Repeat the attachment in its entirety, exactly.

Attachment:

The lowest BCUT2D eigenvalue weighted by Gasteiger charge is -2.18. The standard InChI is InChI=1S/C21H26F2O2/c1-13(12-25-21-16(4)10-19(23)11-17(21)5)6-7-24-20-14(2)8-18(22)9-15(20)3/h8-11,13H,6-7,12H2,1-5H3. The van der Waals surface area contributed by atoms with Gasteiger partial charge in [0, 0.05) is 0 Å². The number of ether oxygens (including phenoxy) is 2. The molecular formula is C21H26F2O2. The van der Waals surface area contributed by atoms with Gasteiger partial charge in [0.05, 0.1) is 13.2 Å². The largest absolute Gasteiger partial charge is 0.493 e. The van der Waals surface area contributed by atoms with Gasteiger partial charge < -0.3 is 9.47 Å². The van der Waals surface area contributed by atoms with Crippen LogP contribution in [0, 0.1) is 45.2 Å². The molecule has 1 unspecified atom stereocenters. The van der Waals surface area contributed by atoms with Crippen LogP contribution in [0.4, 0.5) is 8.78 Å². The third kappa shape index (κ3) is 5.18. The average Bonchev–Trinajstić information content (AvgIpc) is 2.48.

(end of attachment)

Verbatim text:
The lowest BCUT2D eigenvalue weighted by Gasteiger charge is -2.18. The standard InChI is InChI=1S/C21H26F2O2/c1-13(12-25-21-16(4)10-19(23)11-17(21)5)6-7-24-20-14(2)8-18(22)9-15(20)3/h8-11,13H,6-7,12H2,1-5H3. The van der Waals surface area contributed by atoms with Gasteiger partial charge in [0, 0.05) is 0 Å². The number of ether oxygens (including phenoxy) is 2. The molecular formula is C21H26F2O2. The van der Waals surface area contributed by atoms with Gasteiger partial charge in [0.05, 0.1) is 13.2 Å². The largest absolute Gasteiger partial charge is 0.493 e. The van der Waals surface area contributed by atoms with Gasteiger partial charge < -0.3 is 9.47 Å². The van der Waals surface area contributed by atoms with Crippen LogP contribution in [0, 0.1) is 45.2 Å². The molecule has 1 unspecified atom stereocenters. The van der Waals surface area contributed by atoms with Crippen LogP contribution in [0.4, 0.5) is 8.78 Å². The third kappa shape index (κ3) is 5.18. The average Bonchev–Trinajstić information content (AvgIpc) is 2.48.